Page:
NPD: Restaurant Traffic Down 3% In '09

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Restaurant visits declined across all segments and in all four quarters of 2009, resulting in a total-year decline of 3% versus year-end 2008, according to The NPD Group.

In addition, NPD estimates that consumer spending in restaurants declined 1.2% last year -- the first decline recorded in such spending since the market research firm began tracking the foodservice industry in 1976. The sales decline reflected both the weak traffic and only modest growth in check size.

Among commercial restaurant segments, traffic declined last year by 3% for QSR's, 5% for midscale formats, 4% for casual dining formats and 13% for fine dining/upscale hotel restaurants.

Non-commercial venues' traffic also declined, by 9%. (Those include dining facilities in businesses, schools, hospitals and senior care, lodging, military and vending segments. Total foodservice industry traffic (commercial and non-commercial) declined by 4% for the year.



Looking at traffic in the four years preceding 2009, per NPD's CREST tracking service, formats that were already experiencing declines include fine dining (ranging between 1% and 4% per year) and midscale (1% to 2% per year). Casual dining traffic was up by 1% per year between 2005 and 2007, but dipped by 1% in 2008. Non-commercial venues gained 1% in '05 and '06, but declined by 1% in '07 and 2% in '08.

Only QSR's - reflecting the general consumer trading down/economizing trend -- managed to show slight traffic gains in all four years preceding 2009 (2% and 3% gains in '05 and '06, respectively, and 1% gains in '07 and '08).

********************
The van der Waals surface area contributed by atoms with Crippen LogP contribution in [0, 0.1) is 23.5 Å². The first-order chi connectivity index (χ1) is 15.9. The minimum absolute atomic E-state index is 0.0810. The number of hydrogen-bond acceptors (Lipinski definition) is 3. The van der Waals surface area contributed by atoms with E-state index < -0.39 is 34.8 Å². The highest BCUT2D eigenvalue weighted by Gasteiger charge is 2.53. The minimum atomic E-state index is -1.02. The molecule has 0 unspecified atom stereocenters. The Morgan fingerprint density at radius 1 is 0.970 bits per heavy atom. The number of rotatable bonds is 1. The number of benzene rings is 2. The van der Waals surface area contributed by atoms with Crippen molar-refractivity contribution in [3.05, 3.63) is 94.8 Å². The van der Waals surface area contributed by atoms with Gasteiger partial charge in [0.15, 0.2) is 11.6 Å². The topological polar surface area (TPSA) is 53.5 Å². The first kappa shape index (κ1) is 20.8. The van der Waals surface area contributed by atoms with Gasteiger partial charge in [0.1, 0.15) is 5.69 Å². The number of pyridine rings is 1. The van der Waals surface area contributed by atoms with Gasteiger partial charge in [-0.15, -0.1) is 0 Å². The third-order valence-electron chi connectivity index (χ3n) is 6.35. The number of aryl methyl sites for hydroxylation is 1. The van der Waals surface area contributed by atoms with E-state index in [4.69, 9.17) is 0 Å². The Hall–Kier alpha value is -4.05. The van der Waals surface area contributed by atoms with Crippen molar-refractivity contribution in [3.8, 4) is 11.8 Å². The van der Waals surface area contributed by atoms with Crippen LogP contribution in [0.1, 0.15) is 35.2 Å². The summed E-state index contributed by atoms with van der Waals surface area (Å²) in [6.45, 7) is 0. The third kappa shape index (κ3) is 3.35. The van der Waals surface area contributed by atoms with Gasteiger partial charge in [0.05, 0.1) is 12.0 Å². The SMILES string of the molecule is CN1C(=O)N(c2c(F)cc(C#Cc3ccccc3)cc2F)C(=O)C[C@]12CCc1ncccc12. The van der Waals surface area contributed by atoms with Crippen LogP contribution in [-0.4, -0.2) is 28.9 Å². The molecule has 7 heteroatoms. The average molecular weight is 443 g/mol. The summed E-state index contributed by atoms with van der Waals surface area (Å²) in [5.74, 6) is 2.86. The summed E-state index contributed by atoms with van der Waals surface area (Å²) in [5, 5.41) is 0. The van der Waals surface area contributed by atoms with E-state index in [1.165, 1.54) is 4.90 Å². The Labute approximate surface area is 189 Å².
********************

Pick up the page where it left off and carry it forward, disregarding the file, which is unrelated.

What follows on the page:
Foodservice traffic started to turn soft in 2008's summer quarter, and declines accelerated in mid-2009, NPD reports. After steep declines in Q3 2009, Q4 losses moderated, but traffic was still down by 2.9%.

"In 2008, consumers appeared to trade down some full service visits for fast food visits," sums up NPD restaurant industry analyst Bonnie Riggs. "In 2009, they made fewer visits to restaurants overall -- and when consumers did visit restaurants, they favored lower priced options."

The overall traffic weakness of course reflects the economy, but in particular high unemployment and low consumer confidence, NPD reports. Nearly half of the traffic losses related to fewer visits made by people picking up something from a foodservice outlet to eat at work. Visit cutbacks by families with kids and young adults, who are the heaviest restaurant users, has also been a key factor in traffic declines.

In addition, lower food commodity prices, while easing margin pressures for some restaurant operators, also made grocery store prices more appealing to consumers. NPD's tracking of consumption behavior and attitudes in home and away from home finds consumers -- particularly those most concerned about their finances -- viewing in-home meals as more affordable.

As for this year, NPD is projecting continued weakness until unemployment begins to abate, with the first signs of modest growth not expected until the fourth quarter.

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